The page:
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Rebecca Smith / KBIA

Pow! At MU’s Ellis Library, Comic History Finds a Home

I have always been a nerd about comic books. I can remember reading issues of X-Men and Teen Titans and whatever I could get my hands on, as a kid. So when I walked into the Univerity of Missouri's Special Collections and Rare Books at Ellis Library and saw four ten-foot tables covered in comics and comic art – I kind of freaked out.

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What Pittsburgh police first called a medical situation that left three people dead and four hospitalized, is now believed to be an isolated drug overdose incident.

"We do not believe this particular incident is going to be widespread," Pittsburgh police commander for narcotics Jason Lando said. "So we are not in a situation where we expect people to be found in an overdosed state all over the city."

Early Sunday morning a 911 call was placed for an unresponsive man at an apartment building on the city's south side.

A white former Dallas police officer who shot and killed her unarmed black neighbor in his apartment goes on trial in Dallas on Monday.

The former officer, Amber Guyger said she entered the wrong apartment thinking it was her own, and shot 26-year-old Botham Shem Jean because she thought he was a burglar.

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Missouri News and Politics

In Nogales, Arizona, there were quiet streets with houses and yards and giant metal beams with razor-sharp wires attached at the top. In Nogales, Mexico, there were kids playing soccer in the schoolyard. These are just a few scenes that Rori Picker Neiss observed on a recent trip to the border.

“We were all just really struck by the scene that we were seeing,” Picker Neiss said. 

Public defense attorneys are often overworked and underpaid, leaving them vulnerable to negative mental health consequences.

“I have a number of lawyers who will talk about their anxiety… waking up at night, or family issues,” says Ruth Petsch, who oversees the Kansas City public defenders office.

Each of the office's 35 attorneys is assigned 100 or more cases, and the pressure is steadily getting worse.

Across the country, people who live in rural areas are more likely to be diagnosed with late-stage colon cancer than city dwellers, according to a new study published in the Journal of Rural Health.

Patients living in counties far from populated cities and suburbs were 1.23 times more likely to be diagnosed with non-curable, stage 4 colon cancer than people living in urban areas, according to the research. That’s despite rural residents having lower rates of developing the disease.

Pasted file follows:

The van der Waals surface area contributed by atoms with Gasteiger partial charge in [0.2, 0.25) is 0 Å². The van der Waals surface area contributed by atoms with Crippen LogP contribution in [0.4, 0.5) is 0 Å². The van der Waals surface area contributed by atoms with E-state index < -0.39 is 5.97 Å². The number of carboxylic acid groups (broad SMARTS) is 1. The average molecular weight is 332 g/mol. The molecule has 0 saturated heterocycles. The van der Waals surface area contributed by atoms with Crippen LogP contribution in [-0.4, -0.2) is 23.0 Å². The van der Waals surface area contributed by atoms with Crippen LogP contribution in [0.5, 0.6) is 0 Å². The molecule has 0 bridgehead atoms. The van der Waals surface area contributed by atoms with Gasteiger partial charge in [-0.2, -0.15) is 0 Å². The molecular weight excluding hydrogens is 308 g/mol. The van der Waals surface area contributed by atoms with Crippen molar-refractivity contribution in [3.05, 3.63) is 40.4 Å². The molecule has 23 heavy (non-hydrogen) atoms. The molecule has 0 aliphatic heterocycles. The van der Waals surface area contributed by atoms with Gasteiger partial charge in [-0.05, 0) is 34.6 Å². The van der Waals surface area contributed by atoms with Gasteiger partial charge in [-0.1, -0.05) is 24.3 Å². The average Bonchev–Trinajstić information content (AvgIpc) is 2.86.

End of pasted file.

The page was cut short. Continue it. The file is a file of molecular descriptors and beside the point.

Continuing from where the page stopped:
Treatment outcomes are also worse for rural patients, with various studies finding they have an 8% to 15% greater chance of dying from colon cancer.

That comes as no surprise to Dr. Hope Tinker, a primary care physician working in the small central Missouri town of Fayette. 

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Courtesy of Kaye Malins/Walt Disney Museum

Walt Disney famously spent a good chunk of his youth growing up in Missouri. Just ask the residents of Marceline, Walt’s boyhood town.

Walt was born in Chicago in 1901 but moved to a farm in Marceline in 1906. It’s in Marceline that Walt finds his inspiration for many moments in his films (like Peter Pan, Ferdinand the Bull, Lady and the Tramp) and in his plans for Disneyland's Main Street U.S.A. But it’s also the place where Walt falls in love with rural America and the idealistic, small-town vibe.

He fears the charm and tight-knit community feeling of the Midwest will eventually disappear preventing future generations of kids from experiencing a childhood like his.

How does he want to preserve that slice of Americana? With a theme park, of course. And so begins the ill-fated journey to build a theme park in Marceline.

University of Missouri alumnus Jim Pace announced a $1.5 million donation today to help the university’s business operations.

Pace, a descendant of one of Mizzou’s founding families, donated because he knows the university is under increasing financial pressures, and keeping college affordable is important to him.

The St. Louis prosecutor's office has seen more than 100% turnover in the past 2 ½ years following a change in leadership.

Since Kimberly Gardner became circuit attorney, after campaigning to be a reformer, more than 65 prosecutors have quit or been fired, causing the office to lose a combined 470 years of experience prosecuting crimes in St. Louis, the St. Louis Post-Dispatch reported.

City Council Approves Fire Department Schedule Changes

Sep 20, 2019

The Columbia Fire Department is changing up its shift schedule.

Columbia City Council signed off on a collective bargaining agreement with the Columbia Professional Firefighters on Tuesday.

The agreement, which goes into effect on October 1, includes a one-year trial of a 48-hour shift followed by 96 consecutive hours off duty work schedule for firefighters currently working 56 hours per week.